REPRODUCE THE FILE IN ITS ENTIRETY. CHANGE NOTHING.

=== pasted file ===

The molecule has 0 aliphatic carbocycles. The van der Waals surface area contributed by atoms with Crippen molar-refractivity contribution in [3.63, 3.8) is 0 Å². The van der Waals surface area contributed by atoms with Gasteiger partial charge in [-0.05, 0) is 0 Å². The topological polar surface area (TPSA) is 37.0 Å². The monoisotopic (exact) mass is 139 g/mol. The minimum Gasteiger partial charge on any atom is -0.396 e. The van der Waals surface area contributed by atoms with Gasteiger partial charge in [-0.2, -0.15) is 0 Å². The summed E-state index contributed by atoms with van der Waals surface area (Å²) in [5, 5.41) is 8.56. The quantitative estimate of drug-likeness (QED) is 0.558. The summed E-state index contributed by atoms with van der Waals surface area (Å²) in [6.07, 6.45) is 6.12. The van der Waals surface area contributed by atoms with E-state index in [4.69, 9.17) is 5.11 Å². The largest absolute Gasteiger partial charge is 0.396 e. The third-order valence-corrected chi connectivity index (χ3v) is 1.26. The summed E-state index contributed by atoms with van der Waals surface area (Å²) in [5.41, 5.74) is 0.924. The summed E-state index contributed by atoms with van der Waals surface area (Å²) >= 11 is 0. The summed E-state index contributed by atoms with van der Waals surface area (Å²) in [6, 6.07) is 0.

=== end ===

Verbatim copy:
The molecule has 0 aliphatic carbocycles. The van der Waals surface area contributed by atoms with Crippen molar-refractivity contribution in [3.63, 3.8) is 0 Å². The van der Waals surface area contributed by atoms with Gasteiger partial charge in [-0.05, 0) is 0 Å². The topological polar surface area (TPSA) is 37.0 Å². The monoisotopic (exact) mass is 139 g/mol. The minimum Gasteiger partial charge on any atom is -0.396 e. The van der Waals surface area contributed by atoms with Gasteiger partial charge in [-0.2, -0.15) is 0 Å². The summed E-state index contributed by atoms with van der Waals surface area (Å²) in [5, 5.41) is 8.56. The quantitative estimate of drug-likeness (QED) is 0.558. The summed E-state index contributed by atoms with van der Waals surface area (Å²) in [6.07, 6.45) is 6.12. The van der Waals surface area contributed by atoms with E-state index in [4.69, 9.17) is 5.11 Å². The largest absolute Gasteiger partial charge is 0.396 e. The third-order valence-corrected chi connectivity index (χ3v) is 1.26. The summed E-state index contributed by atoms with van der Waals surface area (Å²) in [5.41, 5.74) is 0.924. The summed E-state index contributed by atoms with van der Waals surface area (Å²) >= 11 is 0. The summed E-state index contributed by atoms with van der Waals surface area (Å²) in [6, 6.07) is 0.